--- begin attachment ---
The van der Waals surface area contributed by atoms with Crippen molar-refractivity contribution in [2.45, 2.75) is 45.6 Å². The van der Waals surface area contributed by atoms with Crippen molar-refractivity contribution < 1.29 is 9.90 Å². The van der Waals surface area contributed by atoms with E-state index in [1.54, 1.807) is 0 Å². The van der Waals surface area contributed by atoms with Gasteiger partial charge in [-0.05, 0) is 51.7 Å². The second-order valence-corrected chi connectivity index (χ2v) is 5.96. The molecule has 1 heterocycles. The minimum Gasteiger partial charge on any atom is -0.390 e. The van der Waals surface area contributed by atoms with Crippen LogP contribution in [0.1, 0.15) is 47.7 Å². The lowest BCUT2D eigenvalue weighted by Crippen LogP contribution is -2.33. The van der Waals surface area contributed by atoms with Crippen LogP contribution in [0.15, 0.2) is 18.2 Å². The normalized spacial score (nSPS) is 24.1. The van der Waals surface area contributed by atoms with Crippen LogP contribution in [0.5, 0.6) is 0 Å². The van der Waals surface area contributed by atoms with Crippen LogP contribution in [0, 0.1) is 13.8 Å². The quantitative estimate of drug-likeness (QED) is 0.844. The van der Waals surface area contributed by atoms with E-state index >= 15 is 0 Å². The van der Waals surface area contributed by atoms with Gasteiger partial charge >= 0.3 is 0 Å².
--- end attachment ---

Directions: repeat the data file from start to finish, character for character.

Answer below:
The van der Waals surface area contributed by atoms with Crippen molar-refractivity contribution in [2.45, 2.75) is 45.6 Å². The van der Waals surface area contributed by atoms with Crippen molar-refractivity contribution < 1.29 is 9.90 Å². The van der Waals surface area contributed by atoms with E-state index in [1.54, 1.807) is 0 Å². The van der Waals surface area contributed by atoms with Gasteiger partial charge in [-0.05, 0) is 51.7 Å². The second-order valence-corrected chi connectivity index (χ2v) is 5.96. The molecule has 1 heterocycles. The minimum Gasteiger partial charge on any atom is -0.390 e. The van der Waals surface area contributed by atoms with Crippen LogP contribution in [0.1, 0.15) is 47.7 Å². The lowest BCUT2D eigenvalue weighted by Crippen LogP contribution is -2.33. The van der Waals surface area contributed by atoms with Crippen LogP contribution in [0.15, 0.2) is 18.2 Å². The normalized spacial score (nSPS) is 24.1. The van der Waals surface area contributed by atoms with Crippen LogP contribution in [0.5, 0.6) is 0 Å². The van der Waals surface area contributed by atoms with Crippen LogP contribution in [0, 0.1) is 13.8 Å². The quantitative estimate of drug-likeness (QED) is 0.844. The van der Waals surface area contributed by atoms with E-state index >= 15 is 0 Å². The van der Waals surface area contributed by atoms with Gasteiger partial charge >= 0.3 is 0 Å².